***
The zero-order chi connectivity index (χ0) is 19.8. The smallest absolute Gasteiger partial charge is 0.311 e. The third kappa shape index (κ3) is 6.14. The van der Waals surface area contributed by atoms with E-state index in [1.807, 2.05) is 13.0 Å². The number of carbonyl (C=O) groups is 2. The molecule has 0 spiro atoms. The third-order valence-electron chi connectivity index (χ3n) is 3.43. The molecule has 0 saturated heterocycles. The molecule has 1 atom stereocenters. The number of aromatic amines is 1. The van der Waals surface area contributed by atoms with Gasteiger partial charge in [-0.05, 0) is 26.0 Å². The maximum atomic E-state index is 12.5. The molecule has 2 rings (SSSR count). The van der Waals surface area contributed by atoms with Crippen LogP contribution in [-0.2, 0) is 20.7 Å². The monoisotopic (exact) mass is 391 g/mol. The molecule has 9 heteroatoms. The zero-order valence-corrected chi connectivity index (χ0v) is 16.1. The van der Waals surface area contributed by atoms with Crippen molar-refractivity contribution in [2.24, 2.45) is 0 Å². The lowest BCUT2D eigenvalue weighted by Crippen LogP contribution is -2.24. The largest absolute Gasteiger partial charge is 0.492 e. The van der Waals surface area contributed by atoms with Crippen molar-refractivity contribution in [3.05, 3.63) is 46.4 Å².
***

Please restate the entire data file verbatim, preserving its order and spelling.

The zero-order chi connectivity index (χ0) is 19.8. The smallest absolute Gasteiger partial charge is 0.311 e. The third kappa shape index (κ3) is 6.14. The van der Waals surface area contributed by atoms with E-state index in [1.807, 2.05) is 13.0 Å². The number of carbonyl (C=O) groups is 2. The molecule has 0 spiro atoms. The third-order valence-electron chi connectivity index (χ3n) is 3.43. The molecule has 0 saturated heterocycles. The molecule has 1 atom stereocenters. The number of aromatic amines is 1. The van der Waals surface area contributed by atoms with Gasteiger partial charge in [-0.05, 0) is 26.0 Å². The maximum atomic E-state index is 12.5. The molecule has 2 rings (SSSR count). The van der Waals surface area contributed by atoms with Crippen LogP contribution in [-0.2, 0) is 20.7 Å². The monoisotopic (exact) mass is 391 g/mol. The molecule has 9 heteroatoms. The zero-order valence-corrected chi connectivity index (χ0v) is 16.1. The van der Waals surface area contributed by atoms with Crippen molar-refractivity contribution in [2.24, 2.45) is 0 Å². The lowest BCUT2D eigenvalue weighted by Crippen LogP contribution is -2.24. The largest absolute Gasteiger partial charge is 0.492 e. The van der Waals surface area contributed by atoms with Crippen molar-refractivity contribution in [3.05, 3.63) is 46.4 Å².